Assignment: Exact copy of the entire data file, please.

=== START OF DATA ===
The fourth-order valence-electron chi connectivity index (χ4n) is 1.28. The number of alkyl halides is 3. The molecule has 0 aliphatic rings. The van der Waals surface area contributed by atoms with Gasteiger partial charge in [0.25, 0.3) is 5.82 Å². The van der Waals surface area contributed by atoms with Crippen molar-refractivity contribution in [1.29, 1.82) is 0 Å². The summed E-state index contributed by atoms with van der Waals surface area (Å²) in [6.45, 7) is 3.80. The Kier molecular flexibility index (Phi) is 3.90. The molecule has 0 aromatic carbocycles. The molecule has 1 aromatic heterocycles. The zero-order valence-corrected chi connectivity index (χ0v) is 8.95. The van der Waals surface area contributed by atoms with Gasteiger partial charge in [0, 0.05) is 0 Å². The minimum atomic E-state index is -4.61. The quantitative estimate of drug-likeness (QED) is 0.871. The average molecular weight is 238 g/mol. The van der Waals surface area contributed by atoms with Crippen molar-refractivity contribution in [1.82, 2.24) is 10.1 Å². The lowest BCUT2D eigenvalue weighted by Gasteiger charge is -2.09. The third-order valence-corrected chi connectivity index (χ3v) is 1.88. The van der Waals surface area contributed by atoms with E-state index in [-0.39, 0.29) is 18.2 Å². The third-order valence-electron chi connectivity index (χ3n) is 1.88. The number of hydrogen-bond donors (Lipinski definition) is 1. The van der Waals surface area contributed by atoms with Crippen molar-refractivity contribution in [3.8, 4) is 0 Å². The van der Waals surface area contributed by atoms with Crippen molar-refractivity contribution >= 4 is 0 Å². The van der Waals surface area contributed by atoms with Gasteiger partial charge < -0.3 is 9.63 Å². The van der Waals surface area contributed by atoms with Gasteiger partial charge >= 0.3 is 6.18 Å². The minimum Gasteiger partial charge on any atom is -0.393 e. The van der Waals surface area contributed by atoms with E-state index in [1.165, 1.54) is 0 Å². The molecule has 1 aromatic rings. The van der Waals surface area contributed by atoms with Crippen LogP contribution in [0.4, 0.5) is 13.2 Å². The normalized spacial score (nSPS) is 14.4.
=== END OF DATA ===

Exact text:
The fourth-order valence-electron chi connectivity index (χ4n) is 1.28. The number of alkyl halides is 3. The molecule has 0 aliphatic rings. The van der Waals surface area contributed by atoms with Gasteiger partial charge in [0.25, 0.3) is 5.82 Å². The van der Waals surface area contributed by atoms with Crippen molar-refractivity contribution in [1.29, 1.82) is 0 Å². The summed E-state index contributed by atoms with van der Waals surface area (Å²) in [6.45, 7) is 3.80. The Kier molecular flexibility index (Phi) is 3.90. The molecule has 0 aromatic carbocycles. The molecule has 1 aromatic heterocycles. The zero-order valence-corrected chi connectivity index (χ0v) is 8.95. The van der Waals surface area contributed by atoms with Gasteiger partial charge in [0, 0.05) is 0 Å². The minimum atomic E-state index is -4.61. The quantitative estimate of drug-likeness (QED) is 0.871. The average molecular weight is 238 g/mol. The van der Waals surface area contributed by atoms with Crippen molar-refractivity contribution in [1.82, 2.24) is 10.1 Å². The lowest BCUT2D eigenvalue weighted by Gasteiger charge is -2.09. The third-order valence-corrected chi connectivity index (χ3v) is 1.88. The van der Waals surface area contributed by atoms with E-state index in [-0.39, 0.29) is 18.2 Å². The third-order valence-electron chi connectivity index (χ3n) is 1.88. The number of hydrogen-bond donors (Lipinski definition) is 1. The van der Waals surface area contributed by atoms with Crippen molar-refractivity contribution in [3.8, 4) is 0 Å². The van der Waals surface area contributed by atoms with Crippen molar-refractivity contribution >= 4 is 0 Å². The van der Waals surface area contributed by atoms with Gasteiger partial charge < -0.3 is 9.63 Å². The van der Waals surface area contributed by atoms with Gasteiger partial charge >= 0.3 is 6.18 Å². The minimum Gasteiger partial charge on any atom is -0.393 e. The van der Waals surface area contributed by atoms with E-state index in [1.165, 1.54) is 0 Å². The molecule has 1 aromatic rings. The van der Waals surface area contributed by atoms with Crippen LogP contribution in [0.4, 0.5) is 13.2 Å². The normalized spacial score (nSPS) is 14.4.